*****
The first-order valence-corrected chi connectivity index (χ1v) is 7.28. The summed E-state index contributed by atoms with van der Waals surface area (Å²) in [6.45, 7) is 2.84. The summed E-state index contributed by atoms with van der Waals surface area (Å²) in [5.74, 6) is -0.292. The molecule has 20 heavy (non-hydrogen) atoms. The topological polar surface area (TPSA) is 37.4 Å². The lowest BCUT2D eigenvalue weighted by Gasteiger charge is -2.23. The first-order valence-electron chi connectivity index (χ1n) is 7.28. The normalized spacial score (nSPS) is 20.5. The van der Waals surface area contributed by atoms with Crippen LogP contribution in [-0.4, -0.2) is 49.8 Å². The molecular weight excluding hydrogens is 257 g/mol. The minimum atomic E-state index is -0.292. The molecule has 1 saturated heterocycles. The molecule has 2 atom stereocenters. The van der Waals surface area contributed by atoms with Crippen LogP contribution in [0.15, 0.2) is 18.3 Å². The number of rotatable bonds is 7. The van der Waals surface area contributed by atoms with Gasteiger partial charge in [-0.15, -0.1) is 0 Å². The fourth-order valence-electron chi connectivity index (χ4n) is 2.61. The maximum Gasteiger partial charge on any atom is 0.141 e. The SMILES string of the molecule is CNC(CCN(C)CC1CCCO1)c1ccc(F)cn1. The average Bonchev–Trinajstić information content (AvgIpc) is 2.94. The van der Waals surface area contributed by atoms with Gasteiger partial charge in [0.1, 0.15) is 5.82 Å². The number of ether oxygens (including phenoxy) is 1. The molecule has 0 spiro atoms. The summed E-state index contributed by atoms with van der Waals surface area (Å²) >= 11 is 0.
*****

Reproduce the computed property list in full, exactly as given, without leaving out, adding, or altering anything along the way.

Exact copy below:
The first-order valence-corrected chi connectivity index (χ1v) is 7.28. The summed E-state index contributed by atoms with van der Waals surface area (Å²) in [6.45, 7) is 2.84. The summed E-state index contributed by atoms with van der Waals surface area (Å²) in [5.74, 6) is -0.292. The molecule has 20 heavy (non-hydrogen) atoms. The topological polar surface area (TPSA) is 37.4 Å². The lowest BCUT2D eigenvalue weighted by Gasteiger charge is -2.23. The first-order valence-electron chi connectivity index (χ1n) is 7.28. The normalized spacial score (nSPS) is 20.5. The van der Waals surface area contributed by atoms with Crippen LogP contribution in [-0.4, -0.2) is 49.8 Å². The molecular weight excluding hydrogens is 257 g/mol. The minimum atomic E-state index is -0.292. The molecule has 1 saturated heterocycles. The molecule has 2 atom stereocenters. The van der Waals surface area contributed by atoms with Crippen LogP contribution in [0.15, 0.2) is 18.3 Å². The number of rotatable bonds is 7. The van der Waals surface area contributed by atoms with Gasteiger partial charge in [-0.15, -0.1) is 0 Å². The fourth-order valence-electron chi connectivity index (χ4n) is 2.61. The maximum Gasteiger partial charge on any atom is 0.141 e. The SMILES string of the molecule is CNC(CCN(C)CC1CCCO1)c1ccc(F)cn1. The average Bonchev–Trinajstić information content (AvgIpc) is 2.94. The van der Waals surface area contributed by atoms with Gasteiger partial charge in [0.1, 0.15) is 5.82 Å². The number of ether oxygens (including phenoxy) is 1. The molecule has 0 spiro atoms. The summed E-state index contributed by atoms with van der Waals surface area (Å²) >= 11 is 0.